CINCINNATI – Some Mother of Mercy parents don't think enough was done to keep the 102-year-old, all-girls Catholic high school from closing.
That was the message they brought to school officials Monday night in their first face-to-face meetings since last week's announcement.
“We feel like we weren’t given a chance to work together and see if there was another way,” Rosanne Linden said. “I don’t know if we can come up with another way, but no one was given that opportunity.”
Linden thought it was strange to get a call from her daughter’s school last week. Mercy was going to start late the next day because of an all-staff meeting.
“I turned to my husband and said, ‘This doesn’t sound good. I think they’re going to close the school,’” Rosanne recalled. “He said, ‘There’s no way.’ We kind of laughed.”
But she was spot on. The next morning students and staff were told Mercy would be closed and Mercy students would join those at another all-girls Catholic school, McAuley, in a newly named school, Mercy McAuley, on the McAuley campus in College Hill.
The Sisters of Mercy, who sponsor both schools, said the move was necessary.
"A declining pool of potential students is impacting enrollment now and will continue to do so in the future," said Sister Jane Hotstream, president of the Sisters of Mercy – South Central Community.
Those changes take effect following the 2017-2018 school year.
"(The Sisters') resources are not limitless," said Mother of Mercy principal Dave Mueller. "From a practical standpoint, this is a decision that they've decided just has to be made."
He added that he understood the frustration felt by parents like Rosanne and the "deep loss" their families could be experiencing.
That might be an understatement. Rosanne is heartbroken.
Mercy has been a part of her family from nearly the beginning of the school. Her grandmother was in one of its early graduating classes. Rosanne and other family members also went there.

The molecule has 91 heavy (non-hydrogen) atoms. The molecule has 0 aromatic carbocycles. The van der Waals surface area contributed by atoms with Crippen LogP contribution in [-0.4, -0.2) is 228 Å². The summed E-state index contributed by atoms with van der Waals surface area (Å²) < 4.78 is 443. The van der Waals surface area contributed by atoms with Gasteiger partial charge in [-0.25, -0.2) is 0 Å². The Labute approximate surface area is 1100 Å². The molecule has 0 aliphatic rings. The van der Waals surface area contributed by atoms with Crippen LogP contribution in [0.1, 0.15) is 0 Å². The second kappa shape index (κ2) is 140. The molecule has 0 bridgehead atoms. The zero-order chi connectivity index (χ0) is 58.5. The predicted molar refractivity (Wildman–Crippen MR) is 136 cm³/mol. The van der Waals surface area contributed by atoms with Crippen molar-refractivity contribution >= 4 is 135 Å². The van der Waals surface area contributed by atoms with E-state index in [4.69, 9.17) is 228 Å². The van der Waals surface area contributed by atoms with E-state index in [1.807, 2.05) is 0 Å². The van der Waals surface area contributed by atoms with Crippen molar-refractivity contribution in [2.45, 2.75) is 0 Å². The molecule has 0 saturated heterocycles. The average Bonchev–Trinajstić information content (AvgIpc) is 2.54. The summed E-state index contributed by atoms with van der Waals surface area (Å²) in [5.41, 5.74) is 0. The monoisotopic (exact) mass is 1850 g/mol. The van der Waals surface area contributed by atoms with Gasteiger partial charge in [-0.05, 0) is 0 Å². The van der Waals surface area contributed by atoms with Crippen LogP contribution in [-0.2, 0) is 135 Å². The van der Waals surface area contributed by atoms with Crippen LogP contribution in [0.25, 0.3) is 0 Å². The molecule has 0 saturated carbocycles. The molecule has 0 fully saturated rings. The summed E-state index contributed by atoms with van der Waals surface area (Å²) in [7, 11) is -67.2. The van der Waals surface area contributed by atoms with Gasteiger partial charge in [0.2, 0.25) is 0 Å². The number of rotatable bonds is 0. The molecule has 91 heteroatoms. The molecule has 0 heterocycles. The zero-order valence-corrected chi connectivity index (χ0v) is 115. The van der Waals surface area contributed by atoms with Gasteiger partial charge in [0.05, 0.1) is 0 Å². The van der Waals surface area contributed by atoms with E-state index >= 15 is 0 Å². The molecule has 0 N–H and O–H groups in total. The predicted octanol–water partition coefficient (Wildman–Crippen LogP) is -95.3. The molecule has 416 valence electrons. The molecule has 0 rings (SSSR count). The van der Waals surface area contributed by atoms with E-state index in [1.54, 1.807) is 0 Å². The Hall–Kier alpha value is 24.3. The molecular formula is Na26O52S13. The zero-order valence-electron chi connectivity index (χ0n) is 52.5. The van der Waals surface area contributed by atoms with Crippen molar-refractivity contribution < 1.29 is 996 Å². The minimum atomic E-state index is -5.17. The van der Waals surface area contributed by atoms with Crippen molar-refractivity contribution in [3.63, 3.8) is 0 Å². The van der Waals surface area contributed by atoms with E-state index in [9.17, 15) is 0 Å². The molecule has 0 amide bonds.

Now her daughter is a junior. So she’ll be part of the last class to graduate from Mercy before it closes in the spring of 2018.
“I feel an ache in my heart that I hope it’s not the last class,” Rosanne said.
Many in the neighborhood are wondering what will happen to Mercy’s beautiful, expansive campus.
“We want to do everything in our power to make sure it stays a positive asset,” said Henry Frondorf of Westwood Coalition. “This is a big part of Westwood. It’s right in the heart of Westwood.”
The coalition is pushing to be a part of any decision by the Sisters of Mercy on what to do with the building.
“It’s been vital to property values around here to families for sure,” Frondorf said. “I can’t really imagine a Westwood without Mercy High School.”
Both schools will also have meetings with parents Tuesday.
Jennifer Holscher, an alumna who hoped her daughter would be able to attend Mother of Mercy for all four years, attended a meeting Monday night and left unsatisfied; she said she hopes clearer answers emerge in the future.
"A lot of people feel betrayed," she said. "A lot of people are angry; a lot of people are confused. There's not a lot of answers to the questions."